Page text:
Then, Othello’s jealousy leads him to smother Desdemona because she was “false with Cassio” (Shakespeare 767). After Emilia outed Iago, he pierced her with a knife, killing her. Lastly, Othello knifed himself. All of these deaths occurred because two men were desirous of things other people had. These acts exhibit the abominable effects jealousy can have on people’s
In Dante’s Inferno, Dante thoroughly describes what he believes Hell to be. He lists many sins, along with their punishments and placements in Hell. Strangely enough, Dante does not have a specific circle for idolatry, the worship of idols, or something other than God. This is thought to be strange because idolatry is generally considered a grave sin. One possible explanation of this is that each sin in itself can be viewed as a form of idolatry.
Penelope however is put under scrutiny by her own son Telemachus when he tells Odysseus about the suitors who have been seeking her hand in marriage (Cliffnotes, 2016). Telemachus plants the seed of doubt in Odysseus mind whether or not Penelope is a faithful women. Odysseus kills all the maids who he believed betrayed him by sleeping with the suitors, this is another example of how prevalent sexual infidelity is in the Odyssey (Homer, 1967:22.213). Odysseus once again shows signs of sexual infidelity when he sleeps with the goddess Circe in order for her to return his men back to their human form as she had turned them into pigs (Homer,
I, 82-84). Dante uses powerful, graphic imagery to depict punishment and sin reveales behaviorally, the true nature of the sin of violence. The punishment is relentless, the reasonaing and moral rules are due to entity defined by human. In that Aligeri is responsible for not only punishment, but the qualities that deem them wrong. No punishment too specific, the tormented scrape and stab any prisoner they see.
The question then becomes is there a way to rate sin? is one sin worse than another? Or is all sin the same? In Dante’s inferno there is a resonating yes to some sin one sin being worse or more deserving of punishment. Therefore we can conclude, in Dante’s mind at least, that some sins are worse than others as seem by how they are punished in Dante's Inferno.
These condemned lustful souls suffer there judgment by spending eternity in a whirlwind (110-111). One of the souls catches Dante’s attention so he speaks with her, readers learn a few things about the nature of lust, sin, the need to repent, and eternal judgment. First, lust and deception are close companions, when Francesca explains her story she refuses to take responsibility for her actions, “ One day we read…of Lancelot, of how he fell in love…”(113). Secondly, Francesca’s spiritual blindness prevents her from repenting, therefore, she must spend eternity in hell for her sins forever attached to her lover as a constant reminder of the moment they were exposed and killed for their lustful passion(119). After hearing her story and seeing her torment, Dante becomes overwhelmed to the point of fainting.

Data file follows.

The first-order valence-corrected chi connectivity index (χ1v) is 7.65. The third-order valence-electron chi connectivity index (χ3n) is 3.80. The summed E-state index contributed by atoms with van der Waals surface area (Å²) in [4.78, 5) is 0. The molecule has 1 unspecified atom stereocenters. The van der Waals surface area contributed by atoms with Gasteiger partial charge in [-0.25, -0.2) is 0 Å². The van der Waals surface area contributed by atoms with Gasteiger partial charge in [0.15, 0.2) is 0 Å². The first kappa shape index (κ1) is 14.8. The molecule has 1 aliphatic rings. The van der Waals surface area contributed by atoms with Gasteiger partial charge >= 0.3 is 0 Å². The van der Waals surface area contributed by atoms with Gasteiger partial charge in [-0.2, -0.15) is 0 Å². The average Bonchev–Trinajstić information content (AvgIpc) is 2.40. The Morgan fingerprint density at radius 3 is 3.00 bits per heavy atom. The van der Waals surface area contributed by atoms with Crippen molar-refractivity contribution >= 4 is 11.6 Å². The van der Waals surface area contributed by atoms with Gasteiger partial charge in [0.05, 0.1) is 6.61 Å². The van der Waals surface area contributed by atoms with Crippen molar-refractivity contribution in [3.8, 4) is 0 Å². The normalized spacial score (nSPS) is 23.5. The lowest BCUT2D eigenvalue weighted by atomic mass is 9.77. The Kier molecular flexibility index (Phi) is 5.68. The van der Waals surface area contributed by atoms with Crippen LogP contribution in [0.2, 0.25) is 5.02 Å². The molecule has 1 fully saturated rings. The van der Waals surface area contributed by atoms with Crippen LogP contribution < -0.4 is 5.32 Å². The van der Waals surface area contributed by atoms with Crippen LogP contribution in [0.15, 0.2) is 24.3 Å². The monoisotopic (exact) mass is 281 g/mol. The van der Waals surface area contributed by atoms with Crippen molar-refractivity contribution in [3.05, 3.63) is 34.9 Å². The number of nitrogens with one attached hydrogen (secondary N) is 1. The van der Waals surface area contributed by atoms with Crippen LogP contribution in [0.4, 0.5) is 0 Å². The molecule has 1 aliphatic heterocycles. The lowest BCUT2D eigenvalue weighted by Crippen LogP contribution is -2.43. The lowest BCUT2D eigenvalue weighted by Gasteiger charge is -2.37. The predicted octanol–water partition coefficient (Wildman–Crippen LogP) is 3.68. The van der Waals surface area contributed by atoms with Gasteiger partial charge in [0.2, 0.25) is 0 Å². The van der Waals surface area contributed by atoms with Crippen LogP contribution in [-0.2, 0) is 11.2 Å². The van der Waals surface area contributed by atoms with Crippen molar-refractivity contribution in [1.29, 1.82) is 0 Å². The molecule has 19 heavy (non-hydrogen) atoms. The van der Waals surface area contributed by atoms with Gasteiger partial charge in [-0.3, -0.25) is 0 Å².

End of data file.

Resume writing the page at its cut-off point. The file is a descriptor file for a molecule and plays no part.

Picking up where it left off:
Thus, the female characters within the poem represent two distinct roles of women: either as pure and holy beings, or as sinful beings. Dante allows Francesca to commit a sin in real-life; she does not take the responsibility for her desire; and Dante’s attitudes reveal why Francesca is in Hell, while Beatrice is in Paradiso. Francesca di Rimini and Paolo Malatesta are in the second circle of Hell, where the lustful sinners are punished. Francesca had an affair with her husband’s brother; two of them were innocently reading a romantic story – Lancelot, and swept up with romantic passion. Consequently, they are being punished together in Hell.
In Chaucer’s, “The Wife of Bath’s Tale” we as readers get to experience the story of a Knight’s journey to find the answer to the question: What is it that every woman desires? The Knight is given the task by the queen with permission from her husband. This story is told by the Wife of Bath who is introduced to us in “The General Prologue” by Chaucer. In the prologue we get insight as to who the Wife of Bath is by her experiences as a woman who has been married five times and how she wants authority over her husbands. Throughout the story of “The Wife of Bath’s Tale” we see the recurring theme of power; whether it is women’s power over their husbands, the old woman’s power over the knight, or the handing over of power to man.
The ‘contrapasso’ in accordance with Dante’s Inferno is a process, “either resembling or contrasting with the sin itself” (Musa 37-38). The disenabling of the soul to enjoy the good that it had once rejected is evident as a result of the contrapasso for the soul has no room to grow therefore remains stagnant from the consequences of the choices made on earth (Sayers, Dante The Divine Comedy 1: Hell 120). This mere description of a damned soul’s fate already paints a distasteful picture of the nature of Hell
And yet again, we could see that each punishment reflects the type of sin that has made in their lives. In there, Dante passes by politicians from Florence who confiscated Dante’s possessions after he was exiled from Florence. The sixth circle of Hell is “Hersey”, which is a place reserved for those who have ideas that contradicts Christianity. Their punishment is to spend an eternity in a flaming tombs. And just like the other circles Dante sees some familiar faces or notable historical figures like Emperor Frederick the second and an ancient Greek philosopher called